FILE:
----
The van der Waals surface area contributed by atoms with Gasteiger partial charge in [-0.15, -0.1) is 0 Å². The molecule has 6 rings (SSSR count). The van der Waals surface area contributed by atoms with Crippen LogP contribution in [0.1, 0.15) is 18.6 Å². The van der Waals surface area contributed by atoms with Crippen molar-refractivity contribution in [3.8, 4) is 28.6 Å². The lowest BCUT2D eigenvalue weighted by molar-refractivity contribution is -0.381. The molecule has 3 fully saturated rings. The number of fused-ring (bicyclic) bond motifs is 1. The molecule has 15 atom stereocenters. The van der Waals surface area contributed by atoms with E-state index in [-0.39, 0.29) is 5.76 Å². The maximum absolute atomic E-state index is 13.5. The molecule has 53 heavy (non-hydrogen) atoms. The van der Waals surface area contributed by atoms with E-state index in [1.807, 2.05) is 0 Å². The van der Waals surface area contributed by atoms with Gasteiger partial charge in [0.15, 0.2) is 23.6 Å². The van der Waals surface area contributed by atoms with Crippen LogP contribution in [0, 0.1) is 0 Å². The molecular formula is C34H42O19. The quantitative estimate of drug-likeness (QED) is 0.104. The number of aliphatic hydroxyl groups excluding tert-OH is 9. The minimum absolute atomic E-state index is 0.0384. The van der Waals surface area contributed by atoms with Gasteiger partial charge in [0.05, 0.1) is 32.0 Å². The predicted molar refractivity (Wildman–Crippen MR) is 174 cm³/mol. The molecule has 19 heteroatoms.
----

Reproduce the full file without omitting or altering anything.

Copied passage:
The van der Waals surface area contributed by atoms with Gasteiger partial charge in [-0.15, -0.1) is 0 Å². The molecule has 6 rings (SSSR count). The van der Waals surface area contributed by atoms with Crippen LogP contribution in [0.1, 0.15) is 18.6 Å². The van der Waals surface area contributed by atoms with Crippen molar-refractivity contribution in [3.8, 4) is 28.6 Å². The lowest BCUT2D eigenvalue weighted by molar-refractivity contribution is -0.381. The molecule has 3 fully saturated rings. The number of fused-ring (bicyclic) bond motifs is 1. The molecule has 15 atom stereocenters. The van der Waals surface area contributed by atoms with E-state index in [-0.39, 0.29) is 5.76 Å². The maximum absolute atomic E-state index is 13.5. The molecule has 53 heavy (non-hydrogen) atoms. The van der Waals surface area contributed by atoms with E-state index in [1.807, 2.05) is 0 Å². The van der Waals surface area contributed by atoms with Gasteiger partial charge in [0.15, 0.2) is 23.6 Å². The van der Waals surface area contributed by atoms with Crippen LogP contribution in [0, 0.1) is 0 Å². The molecular formula is C34H42O19. The quantitative estimate of drug-likeness (QED) is 0.104. The number of aliphatic hydroxyl groups excluding tert-OH is 9. The minimum absolute atomic E-state index is 0.0384. The van der Waals surface area contributed by atoms with Gasteiger partial charge in [0.05, 0.1) is 32.0 Å². The predicted molar refractivity (Wildman–Crippen MR) is 174 cm³/mol. The molecule has 19 heteroatoms.